Six Nations

Italy boss scoffs at 6N relegation talk

 Bernard Lapasset (Gallo)
Bernard Lapasset (Gallo)

Rome - Italian rugby boss Alfredo Gavazzi on Tuesday dismissed Bernard Lapasset's call for introducing relegation and promotion to the Six Nations as a vote-grabbing initiative by France's outgoing World Rugby president for the 2024 Olympics.

The debate emerged after Georgia's strong showing at the 2015 World Cup, and intensified after Italy's woeful displays in this year's Six Nations.

"I wonder if Lapasset is not looking for votes in this region with a view to the 2024 Olympics," the Italian rugby federation president told the daily La Gazzetta dello Sport.

Lapasset will step down from the presidency of World Rugby in May to focus on his role as head of Paris' bid for the 2024 Olympic Games.

"We need to change the format of the Six Nations Championship. If we want to look to the future, then the competition needs to be more open with a promotion-relegation system," Lapasset told French newspaper Le Figaro on Monday.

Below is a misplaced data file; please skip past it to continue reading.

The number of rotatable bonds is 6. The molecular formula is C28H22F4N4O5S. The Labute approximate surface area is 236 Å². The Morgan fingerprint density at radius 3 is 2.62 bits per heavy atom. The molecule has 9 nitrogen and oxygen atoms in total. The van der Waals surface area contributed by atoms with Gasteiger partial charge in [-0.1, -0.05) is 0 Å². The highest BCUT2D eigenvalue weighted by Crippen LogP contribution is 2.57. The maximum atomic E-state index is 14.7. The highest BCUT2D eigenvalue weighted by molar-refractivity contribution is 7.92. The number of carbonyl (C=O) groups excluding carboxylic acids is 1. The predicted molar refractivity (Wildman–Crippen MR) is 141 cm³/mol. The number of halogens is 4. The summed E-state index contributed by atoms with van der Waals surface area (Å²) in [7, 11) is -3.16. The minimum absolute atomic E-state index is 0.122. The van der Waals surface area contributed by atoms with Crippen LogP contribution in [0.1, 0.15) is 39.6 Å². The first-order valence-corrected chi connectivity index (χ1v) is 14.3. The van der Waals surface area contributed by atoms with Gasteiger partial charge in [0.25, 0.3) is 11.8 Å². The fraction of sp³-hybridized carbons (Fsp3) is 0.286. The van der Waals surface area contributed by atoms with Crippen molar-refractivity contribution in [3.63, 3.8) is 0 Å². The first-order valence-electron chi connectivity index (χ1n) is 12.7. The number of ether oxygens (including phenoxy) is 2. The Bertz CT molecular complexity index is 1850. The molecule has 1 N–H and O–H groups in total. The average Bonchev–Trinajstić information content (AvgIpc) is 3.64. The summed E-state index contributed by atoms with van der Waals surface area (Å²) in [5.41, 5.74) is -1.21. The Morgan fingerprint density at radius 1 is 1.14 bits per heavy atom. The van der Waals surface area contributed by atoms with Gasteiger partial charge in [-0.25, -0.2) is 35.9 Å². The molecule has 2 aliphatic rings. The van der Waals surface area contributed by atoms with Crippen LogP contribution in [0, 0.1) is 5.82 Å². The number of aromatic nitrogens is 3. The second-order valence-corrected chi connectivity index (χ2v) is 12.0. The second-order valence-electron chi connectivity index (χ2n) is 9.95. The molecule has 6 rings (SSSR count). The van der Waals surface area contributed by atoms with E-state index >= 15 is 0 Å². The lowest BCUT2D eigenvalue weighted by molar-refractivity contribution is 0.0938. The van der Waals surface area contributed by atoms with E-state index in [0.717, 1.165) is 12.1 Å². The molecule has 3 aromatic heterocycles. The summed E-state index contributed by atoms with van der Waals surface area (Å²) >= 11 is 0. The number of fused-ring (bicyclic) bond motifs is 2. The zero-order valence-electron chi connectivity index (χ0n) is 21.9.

"It could be either direct, or after a play-off. But you need to quickly give a vision and some hope for these teams," he added, talking about second-tier European rugby countries such as Georgia, Romania and Russia.

Italy were the last side added to the tournament in 2000, 90 years after France became the first country from outside the British Isles to take part.

And for Gavazzi promotion and relegation was unworkable in the tournament.

"How can you build a structure if you have to dismantle it the following year? And what do we do for television rights? And Scotland, last in 2015, will they accept it?" asked the Italian.

"Those who think that all that is possible don't know what they're talking about," said Gavazzi, adding that Englishman Bill Beaumont, the only declared candidate to succeed Lapasset as president of rugby's world governing body, was "a pragmatic man".

Italy's 2016 tournament saw them collect a second wooden spoon in three years after several heavy defeats - 58-15 in Ireland and 67-14 in Wales.

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